4 Paths To Retirement Income: Financial Advisors' Daily Digest

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By SA Gil Weinreich :

Alexandra Macqueen, an author I follow, offers perspective on retirement saving for those lacking a defined benefit pension in her latest article appearing in today's Globe and Mail.

In essence, she explains that there are different methods of preparing for this financially unique period in the life-cycle. We've previously discussed these various approaches in this forum, but her article occasions a chance to review this critical topic.

The conventional approach is based on stock-heavy portfolios. Its intellectual underpinnings were popularized by Jeremy Siegel's book, "Stocks For The Long Run," the basic idea being that high-risk, high-return investments most match the goal of funding a high-ticket item (i.e., retirement) with a long time horizon. This is the conventional wisdom, if there ever was one. Indeed, Macqueen writes, citing York University finance professor Moshe Milevsky, that Wall Street has a financial incentive to prefer this approach:

A second view, rarely voiced on Wall Street but with near universal support in academia, is quite opposite stocks-for-the-long-run but, to the contrary, counsels safety above all. Boston University professor of management Zvi Bodie is the exemplar of this view, which he bases on well established finance theory holding that risk increases rather than decreases with time (by risk we refer to volatility in total return rather than annualized return).

The above point is often hard for investors to digest, and it goes against everything they read or learn from industry sources, but as mentioned, it is well founded. The key difficulty, for those who desire to avoid the risk being warned about, is that it requires very different and very difficult behavior change. Macqueen quotes financial advisor Jason Pereira on the key implication of this view:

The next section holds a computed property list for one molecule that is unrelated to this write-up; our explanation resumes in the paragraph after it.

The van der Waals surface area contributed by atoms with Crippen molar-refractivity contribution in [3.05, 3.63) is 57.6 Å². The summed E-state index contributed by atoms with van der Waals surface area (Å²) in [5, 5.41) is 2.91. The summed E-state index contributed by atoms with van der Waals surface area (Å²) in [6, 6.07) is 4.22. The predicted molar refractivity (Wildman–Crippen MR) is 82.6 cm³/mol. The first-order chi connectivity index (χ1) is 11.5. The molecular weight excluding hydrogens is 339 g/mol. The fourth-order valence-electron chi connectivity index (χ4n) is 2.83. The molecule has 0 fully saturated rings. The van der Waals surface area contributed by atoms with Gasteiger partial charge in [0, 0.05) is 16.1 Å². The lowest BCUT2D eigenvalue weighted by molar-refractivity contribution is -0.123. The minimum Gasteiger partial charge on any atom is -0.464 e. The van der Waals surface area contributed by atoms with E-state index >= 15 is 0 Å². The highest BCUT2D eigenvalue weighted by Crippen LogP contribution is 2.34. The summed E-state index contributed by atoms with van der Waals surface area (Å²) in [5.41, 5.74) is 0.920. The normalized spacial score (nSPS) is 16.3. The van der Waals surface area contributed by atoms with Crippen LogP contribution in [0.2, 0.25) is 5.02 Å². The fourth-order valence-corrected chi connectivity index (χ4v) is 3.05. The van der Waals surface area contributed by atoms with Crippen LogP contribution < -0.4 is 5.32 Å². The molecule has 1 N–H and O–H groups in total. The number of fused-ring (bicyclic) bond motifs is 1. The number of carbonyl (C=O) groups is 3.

For those who have already saved inadequately, this more cautious approach seems a bridge too far.

However, Macqueen brings a third view - that of Moshe Milevsky - on how much risk to take in saving for retirement. Milevsky's key insight is that financial advice must be customized to each individual's unique needs. While his approach is rooted in Bodie's academic risk-averse model, Milevsky nevertheless points out that individuals' finances tend to be either bond-like or stock-like. If you receive a steady monthly income (i.e, you're a salaried employee), then you're a bond and you can afford to take more risk (via the volatility of stocks) than, say, an entrepreneur whose income fluctuates and who should therefore complement that volatile income with safe, fixed-income investments.

While my own knowledge of finance is dwarfed by these giants - Bodie, Siegel and Milevsky - I think it relevant for me to add my regular refrain that a tripod of different risk levels via a roughly equal-weighted portfolio of stocks, real estate and cash could serve as a difference-splitting fourth method of retirement saving that ensures participation in the possibility of gain with the safety needed to wait out periods of loss.


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The views and opinions expressed herein are the views and opinions of the author and do not necessarily reflect those of Nasdaq, Inc.

The views and opinions expressed herein are the views and opinions of the author and do not necessarily reflect those of Nasdaq, Inc.

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